From: Michael Rosefield <rosyatrandom.domain.name.hidden>
Date: Sat, 8 Nov 2008 16:30:33 +0000

If I may,
http://en.wikipedia.org/wiki/Model_theory

The basic concept is that every model is composed of a set of elements, a
set of n-ary relations between them, a set of constants and symbols, plus a
set of axiomatic sentences to define it. It's been a few years since my
mathematical logic MSc though....

--------------------------
- Did you ever hear of "The Seattle Seven"?
- Mmm.
- That was me... and six other guys.

2008/11/8 John Mikes <jamikes.domain.name.hidden>

> Anna,
> I wanted to write positively to your posts, procrastinated it though and
> others took it up.
> Now I want to reflect to one word, I use differently:
> *---- MODEL ----*
> There are several 'models', the mathematical (or simple physical) metaphor
> of a different subject is one, not to mention the pretty women in
> fashion-shows.
> I use *model* in the sense of a reductionist cut from the totality aspect
> for a topical view: the epitom of which is Occams razor. Observing
> (studying) a topic within chosen boundaries - limitations of our selection
> by our interest.
> Of course Bruno's all encompassing arithmetic system can cover for this,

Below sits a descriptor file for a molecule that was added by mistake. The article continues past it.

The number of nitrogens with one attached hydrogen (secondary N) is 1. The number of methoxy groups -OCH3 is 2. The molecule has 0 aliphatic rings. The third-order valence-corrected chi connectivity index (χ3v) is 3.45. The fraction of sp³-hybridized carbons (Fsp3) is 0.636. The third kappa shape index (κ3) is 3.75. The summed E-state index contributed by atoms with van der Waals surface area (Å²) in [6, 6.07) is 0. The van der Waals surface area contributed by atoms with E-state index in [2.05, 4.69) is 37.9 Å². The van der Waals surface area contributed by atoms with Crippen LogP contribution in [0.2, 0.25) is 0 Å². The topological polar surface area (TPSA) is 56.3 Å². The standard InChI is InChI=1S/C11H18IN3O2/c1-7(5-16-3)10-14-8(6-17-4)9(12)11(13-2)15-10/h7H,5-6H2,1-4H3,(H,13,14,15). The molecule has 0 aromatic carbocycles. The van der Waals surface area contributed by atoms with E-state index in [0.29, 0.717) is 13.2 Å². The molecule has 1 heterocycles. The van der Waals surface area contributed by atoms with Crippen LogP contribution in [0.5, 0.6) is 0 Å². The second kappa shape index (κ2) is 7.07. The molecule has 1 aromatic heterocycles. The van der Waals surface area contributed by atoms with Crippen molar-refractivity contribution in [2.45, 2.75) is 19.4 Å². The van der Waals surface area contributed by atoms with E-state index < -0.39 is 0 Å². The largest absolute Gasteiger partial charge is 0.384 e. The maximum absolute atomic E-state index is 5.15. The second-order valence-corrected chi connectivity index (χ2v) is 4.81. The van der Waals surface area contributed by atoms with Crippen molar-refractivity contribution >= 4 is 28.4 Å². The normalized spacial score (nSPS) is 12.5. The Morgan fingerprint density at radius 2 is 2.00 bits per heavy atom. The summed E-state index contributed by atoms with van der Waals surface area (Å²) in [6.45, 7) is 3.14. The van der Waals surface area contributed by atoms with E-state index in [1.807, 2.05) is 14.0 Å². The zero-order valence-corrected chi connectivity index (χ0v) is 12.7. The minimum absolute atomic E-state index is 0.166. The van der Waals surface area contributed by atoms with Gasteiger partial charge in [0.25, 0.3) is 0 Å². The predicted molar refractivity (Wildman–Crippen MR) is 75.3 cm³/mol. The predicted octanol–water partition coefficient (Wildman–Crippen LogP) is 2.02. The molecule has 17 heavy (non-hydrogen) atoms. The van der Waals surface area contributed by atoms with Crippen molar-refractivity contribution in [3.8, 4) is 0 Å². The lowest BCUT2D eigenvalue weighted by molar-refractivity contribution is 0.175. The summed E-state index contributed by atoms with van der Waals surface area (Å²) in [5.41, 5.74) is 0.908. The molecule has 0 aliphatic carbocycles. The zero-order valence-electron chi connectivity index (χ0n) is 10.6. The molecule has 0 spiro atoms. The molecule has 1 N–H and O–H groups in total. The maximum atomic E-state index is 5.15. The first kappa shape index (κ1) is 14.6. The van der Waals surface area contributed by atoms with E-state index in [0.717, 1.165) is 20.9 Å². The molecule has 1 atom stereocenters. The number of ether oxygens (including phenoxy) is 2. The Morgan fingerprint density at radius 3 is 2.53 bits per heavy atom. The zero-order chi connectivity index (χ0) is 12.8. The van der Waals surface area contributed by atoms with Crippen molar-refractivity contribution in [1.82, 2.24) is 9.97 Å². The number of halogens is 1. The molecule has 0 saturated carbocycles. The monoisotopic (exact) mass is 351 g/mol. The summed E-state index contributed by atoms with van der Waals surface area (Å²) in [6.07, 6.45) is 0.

> too, but I am not for restricting our discussions to the limitations of the
> present human mind's potential (even if only in an allowance for what we
> cannot comprehend or imagine). Beyond Brent's "yam-y" extension.
> What we don't know or understand or even find possible is not impossible.
> It is part of 'everything'.
>
> I chose to be vague and scientifically agnostic.
>
> Have fun in science
>
> John Mikes
>
>
> **
>
>
> On Fri, Nov 7, 2008 at 7:41 PM, Brent Meeker <meekerdb.domain.name.hidden>wrote:
>
>>
>> A. Wolf wrote:
>> >> So universes that consisted just of lists of (state_i)(state_i+1)...
>> >> would exist, where a state might or might not have an implicate time
>> value.
>> >>
>> >
>> > Of course, but would something that arbitrary be capable of supporting
>> > the kind of self-referential behavior necessary for sapience?
>> >
>> > Anna
>> >
>> "Capable of supporting" implies some physical laws that connect an
>> environment and sapient beings. In an arbitrary list universe, the
>> occurrence of sapience might be just another arbitrary entry in the list
>> (like Boltzman brains). And what about the rules of inference? Do we
>> consider universes with different rules of inference? Are universes
>> considered contradictory, and hence non-existent, if you can prove X and
>> not-X for some X, or only if you can prove Y for all Y?
>>
>> You see, that's what I like about Bruno's scheme, he assumes a definite
>> mathematical structure (arithmetic) and proposes that everything comes
>> out of it. I think there is still problem avoiding wonderland, but in
>> Tegmark's broader approach the problem is much bigger and all the work
>> has to be done by some anthropic principle (which in it's full
>> generality might be called "the Popeye" principle - "I yam what I
>> might as well let in the contradictory ones too. The Popeye principle
>> can eliminate them as well.
>>
>> Brent
>> >>
>>

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Received on Sat Nov 08 2008 - 11:30:49 PST

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